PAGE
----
UHS band takes 2nd place at state contest


The Union High School Pride of Union March Band brought home more hardware on Saturday after finishing second overall at the Class 2A State Band Competition in Pearl.

Union only finished less than a half a point out of first place and won first place in subcategories percussion and visual performance.

Union also finished second in color guard, general effect and musical performance. It was the second straight top 2 finish by Union and one of several by the school who has captured six state 2A titles.

“The kids worked hard all season, “said Union Band Director Adam De Venney. “They gave a great performance and the parents were very energetic so we couldn’t ask for anything better, and overall it was just a great day from beginning to end.”

This year’s performance was “Numbers” and the band has been working on the routine since the summer. The band practices from 5:30-8 p.m. for six Mondays during the summer and then from 5:30-8 p.m. each Monday and Thursday when classes begin in the fall.

This year’s drum majors are Mallory Malone, Grace Goss and Seth Sessums who all say they enjoy carrying on the tradition of excellence for the Pride.

“The program has always been big since I’ve been in elementary,” Malone said. “My older brother was in it and it seemed awesome, and watching them at halftime was always interesting. It just seemed like something you wanted to be a part of; it was such a big deal.”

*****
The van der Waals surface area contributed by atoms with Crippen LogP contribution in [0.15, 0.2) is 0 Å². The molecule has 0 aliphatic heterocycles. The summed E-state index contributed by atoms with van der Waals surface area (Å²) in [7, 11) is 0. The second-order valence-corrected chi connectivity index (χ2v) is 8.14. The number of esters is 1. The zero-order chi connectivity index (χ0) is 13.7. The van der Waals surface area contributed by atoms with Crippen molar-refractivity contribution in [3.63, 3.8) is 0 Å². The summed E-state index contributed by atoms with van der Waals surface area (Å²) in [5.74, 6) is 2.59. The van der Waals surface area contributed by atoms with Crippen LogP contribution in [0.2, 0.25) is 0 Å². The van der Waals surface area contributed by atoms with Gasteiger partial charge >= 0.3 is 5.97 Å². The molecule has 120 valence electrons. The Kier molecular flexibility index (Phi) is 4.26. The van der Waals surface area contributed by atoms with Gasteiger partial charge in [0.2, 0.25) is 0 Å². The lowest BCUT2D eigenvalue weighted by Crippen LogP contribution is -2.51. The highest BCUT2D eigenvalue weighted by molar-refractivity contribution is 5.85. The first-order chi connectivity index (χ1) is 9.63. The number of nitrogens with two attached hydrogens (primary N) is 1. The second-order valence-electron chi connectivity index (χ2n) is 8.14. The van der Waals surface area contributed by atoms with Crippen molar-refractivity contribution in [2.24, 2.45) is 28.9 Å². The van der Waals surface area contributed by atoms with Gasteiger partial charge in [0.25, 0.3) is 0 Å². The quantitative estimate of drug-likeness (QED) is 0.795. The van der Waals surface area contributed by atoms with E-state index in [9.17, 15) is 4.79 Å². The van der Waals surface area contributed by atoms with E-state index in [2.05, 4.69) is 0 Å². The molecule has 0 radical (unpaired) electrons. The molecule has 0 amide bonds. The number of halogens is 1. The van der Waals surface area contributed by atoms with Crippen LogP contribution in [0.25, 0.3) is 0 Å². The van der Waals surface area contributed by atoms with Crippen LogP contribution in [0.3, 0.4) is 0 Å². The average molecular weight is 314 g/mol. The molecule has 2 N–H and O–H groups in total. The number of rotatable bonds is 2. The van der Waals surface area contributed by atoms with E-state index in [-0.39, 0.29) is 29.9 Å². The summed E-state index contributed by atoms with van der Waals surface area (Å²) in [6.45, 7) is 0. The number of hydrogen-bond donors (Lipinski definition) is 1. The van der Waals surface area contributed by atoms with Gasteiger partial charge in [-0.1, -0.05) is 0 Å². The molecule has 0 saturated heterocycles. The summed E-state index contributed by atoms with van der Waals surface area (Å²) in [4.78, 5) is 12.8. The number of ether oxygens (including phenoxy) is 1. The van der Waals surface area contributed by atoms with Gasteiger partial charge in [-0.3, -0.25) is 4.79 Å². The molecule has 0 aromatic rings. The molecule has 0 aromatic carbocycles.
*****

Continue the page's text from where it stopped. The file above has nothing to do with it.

Goss, also a junior, who like Malone has competed at the state competition for five years, said she first became interested in band while in the fourth grade when she took up the clarinet.

Sessums transferred to Union School Public District two years ago and was selected to the 2016 Mississippi All-State Middle School Band.

De Venney said that while Union’s standard of excellence remains the same, the improved competition from other schools has made the band better.

“The thing that we’re very proud and what the kids have told me is that we’re consistently always in the hunt and at the top,” De Venney said. “The competition over the past several years has grown, which is good. When I started teaching, we would only have about five or six bands in two-way compete, and this year there were 12 so there are more two-way bands competing now in championship which is a good thing.”



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